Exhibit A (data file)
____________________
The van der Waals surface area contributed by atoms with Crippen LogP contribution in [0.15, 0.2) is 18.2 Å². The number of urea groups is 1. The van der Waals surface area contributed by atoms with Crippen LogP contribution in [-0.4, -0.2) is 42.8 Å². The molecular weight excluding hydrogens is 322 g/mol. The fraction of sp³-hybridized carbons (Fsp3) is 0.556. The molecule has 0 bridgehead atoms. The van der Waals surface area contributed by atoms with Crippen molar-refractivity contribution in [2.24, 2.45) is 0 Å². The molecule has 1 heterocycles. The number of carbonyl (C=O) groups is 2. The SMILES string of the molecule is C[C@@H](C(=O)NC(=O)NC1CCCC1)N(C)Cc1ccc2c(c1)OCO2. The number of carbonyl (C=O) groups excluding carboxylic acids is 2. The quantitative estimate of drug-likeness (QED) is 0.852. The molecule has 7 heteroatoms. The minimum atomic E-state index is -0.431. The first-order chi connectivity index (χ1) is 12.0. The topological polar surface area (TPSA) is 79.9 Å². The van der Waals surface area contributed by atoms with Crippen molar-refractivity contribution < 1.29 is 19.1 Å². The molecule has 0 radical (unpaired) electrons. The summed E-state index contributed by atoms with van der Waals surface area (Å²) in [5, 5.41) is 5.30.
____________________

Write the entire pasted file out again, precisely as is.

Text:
The van der Waals surface area contributed by atoms with Crippen LogP contribution in [0.15, 0.2) is 18.2 Å². The number of urea groups is 1. The van der Waals surface area contributed by atoms with Crippen LogP contribution in [-0.4, -0.2) is 42.8 Å². The molecular weight excluding hydrogens is 322 g/mol. The fraction of sp³-hybridized carbons (Fsp3) is 0.556. The molecule has 0 bridgehead atoms. The van der Waals surface area contributed by atoms with Crippen molar-refractivity contribution in [2.24, 2.45) is 0 Å². The molecule has 1 heterocycles. The number of carbonyl (C=O) groups is 2. The SMILES string of the molecule is C[C@@H](C(=O)NC(=O)NC1CCCC1)N(C)Cc1ccc2c(c1)OCO2. The number of carbonyl (C=O) groups excluding carboxylic acids is 2. The quantitative estimate of drug-likeness (QED) is 0.852. The molecule has 7 heteroatoms. The minimum atomic E-state index is -0.431. The first-order chi connectivity index (χ1) is 12.0. The topological polar surface area (TPSA) is 79.9 Å². The van der Waals surface area contributed by atoms with Crippen molar-refractivity contribution < 1.29 is 19.1 Å². The molecule has 0 radical (unpaired) electrons. The summed E-state index contributed by atoms with van der Waals surface area (Å²) in [5, 5.41) is 5.30.